The earthy and pungent fragrance of mulch and a scattering of shovels, gloves, and hoes being used by workers took over the Richmond Greenway on Monday for the 9th Annual Martin Luther King, Jr. Day of Service.
A forecast of rain resulted in the event being greatly scaled back, but still workers came out to make the most of the holiday and improve their community.
RFR was on the scene and asked a number of volunteers one question: What does the Martin Luther King, Jr. Day of Service mean to you?
“For me, what this day means is pretty much seeing in practice what Martin Luther King was all about and fighting for. I come out here every year to see what this looks like in reality. If you look around, we’re mixed out here and are giving back to our community. This shows the reality of racial diversity. It encompasses what [King] envisioned. We’re all working together, and it motivates me. It makes me appreciate his fight."
Lynn Kevlar and Minh Dang
Lynn: "We wanted to do a day of service and be with everyone working out here. To me, it means connecting with the community and the organizers to make something better."
Minh: "For me, it’s recognizing a national holiday that’s often easy to overlook. It’s about getting out there and ling some hard work to help the community."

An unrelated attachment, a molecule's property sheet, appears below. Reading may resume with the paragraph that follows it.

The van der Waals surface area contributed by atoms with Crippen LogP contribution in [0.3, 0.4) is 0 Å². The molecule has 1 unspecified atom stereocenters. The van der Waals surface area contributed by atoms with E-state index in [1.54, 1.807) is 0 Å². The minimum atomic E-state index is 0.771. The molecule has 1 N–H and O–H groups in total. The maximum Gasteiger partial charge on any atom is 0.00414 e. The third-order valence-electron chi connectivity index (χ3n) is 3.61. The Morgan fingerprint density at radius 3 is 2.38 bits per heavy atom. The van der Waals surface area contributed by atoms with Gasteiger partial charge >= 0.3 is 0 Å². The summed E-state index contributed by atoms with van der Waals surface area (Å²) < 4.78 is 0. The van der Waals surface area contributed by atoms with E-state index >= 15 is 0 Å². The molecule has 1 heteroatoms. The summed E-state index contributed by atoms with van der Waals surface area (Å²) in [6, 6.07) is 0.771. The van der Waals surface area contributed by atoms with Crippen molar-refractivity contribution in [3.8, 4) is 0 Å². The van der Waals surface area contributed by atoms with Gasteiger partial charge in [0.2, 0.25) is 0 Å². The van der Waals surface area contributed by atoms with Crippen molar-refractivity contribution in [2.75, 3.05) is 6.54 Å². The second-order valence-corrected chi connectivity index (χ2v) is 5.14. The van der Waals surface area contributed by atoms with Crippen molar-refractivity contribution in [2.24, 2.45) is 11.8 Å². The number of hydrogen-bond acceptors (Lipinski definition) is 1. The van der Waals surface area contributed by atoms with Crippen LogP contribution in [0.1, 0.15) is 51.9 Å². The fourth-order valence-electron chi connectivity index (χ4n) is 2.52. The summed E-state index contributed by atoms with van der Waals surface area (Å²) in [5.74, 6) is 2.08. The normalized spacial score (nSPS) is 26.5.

"This day means a lot to me. It marks the day that one of the most remarkable people who ever walked the earth was born. His legacy serves as an inspiration for generation to come. This day also gives me a sense of freedom and of work ethic, to be a part of the bigger picture that he tried to create."
"This day is great to help empower and engage people in their natural spaces for their personal health and the health of their communities. I believe that the health of a community is reflected in the health of the natural spaces in the community. Getting people engaged and to take ownership of this area to say “I planted that, or I helped that tree survive,” that can make them really care about the area. With the holiday, it’s important that Martin Luther King, Jr. Day is not a holiday off, it’s a day on."
Tim Williams and Hao Tran
Tim: "It’s important to know that this project has been years in the making. We are from the US Forest Service, and we’ve been working to make this not just a green space, but an edible forest. When people come out here and work like this, it makes it so that this area will live on and become a permanent part of the community."
Hao: "Richmond is a place where things are changing, and this is where it starts."
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